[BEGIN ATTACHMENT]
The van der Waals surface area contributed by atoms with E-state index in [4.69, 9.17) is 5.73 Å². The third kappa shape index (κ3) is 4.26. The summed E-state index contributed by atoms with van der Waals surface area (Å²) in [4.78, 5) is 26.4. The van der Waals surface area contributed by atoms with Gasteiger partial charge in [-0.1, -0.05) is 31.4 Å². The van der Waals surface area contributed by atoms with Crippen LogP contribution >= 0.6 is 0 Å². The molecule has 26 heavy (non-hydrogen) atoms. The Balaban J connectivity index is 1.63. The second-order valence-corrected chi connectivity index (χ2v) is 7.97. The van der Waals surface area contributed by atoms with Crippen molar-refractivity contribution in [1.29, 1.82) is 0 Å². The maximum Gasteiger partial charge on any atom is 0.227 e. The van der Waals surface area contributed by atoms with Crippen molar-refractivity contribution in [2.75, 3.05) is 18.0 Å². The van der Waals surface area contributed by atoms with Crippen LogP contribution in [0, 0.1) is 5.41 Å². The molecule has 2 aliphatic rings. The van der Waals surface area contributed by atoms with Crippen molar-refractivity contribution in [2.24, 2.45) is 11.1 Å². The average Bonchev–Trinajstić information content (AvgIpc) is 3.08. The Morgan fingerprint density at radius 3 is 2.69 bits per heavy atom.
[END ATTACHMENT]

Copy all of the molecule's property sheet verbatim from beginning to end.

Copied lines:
The van der Waals surface area contributed by atoms with E-state index in [4.69, 9.17) is 5.73 Å². The third kappa shape index (κ3) is 4.26. The summed E-state index contributed by atoms with van der Waals surface area (Å²) in [4.78, 5) is 26.4. The van der Waals surface area contributed by atoms with Gasteiger partial charge in [-0.1, -0.05) is 31.4 Å². The van der Waals surface area contributed by atoms with Crippen LogP contribution >= 0.6 is 0 Å². The molecule has 26 heavy (non-hydrogen) atoms. The Balaban J connectivity index is 1.63. The second-order valence-corrected chi connectivity index (χ2v) is 7.97. The van der Waals surface area contributed by atoms with Crippen molar-refractivity contribution in [1.29, 1.82) is 0 Å². The maximum Gasteiger partial charge on any atom is 0.227 e. The van der Waals surface area contributed by atoms with Crippen molar-refractivity contribution in [2.75, 3.05) is 18.0 Å². The van der Waals surface area contributed by atoms with Crippen LogP contribution in [0, 0.1) is 5.41 Å². The molecule has 2 aliphatic rings. The van der Waals surface area contributed by atoms with Crippen molar-refractivity contribution in [2.24, 2.45) is 11.1 Å². The average Bonchev–Trinajstić information content (AvgIpc) is 3.08. The Morgan fingerprint density at radius 3 is 2.69 bits per heavy atom.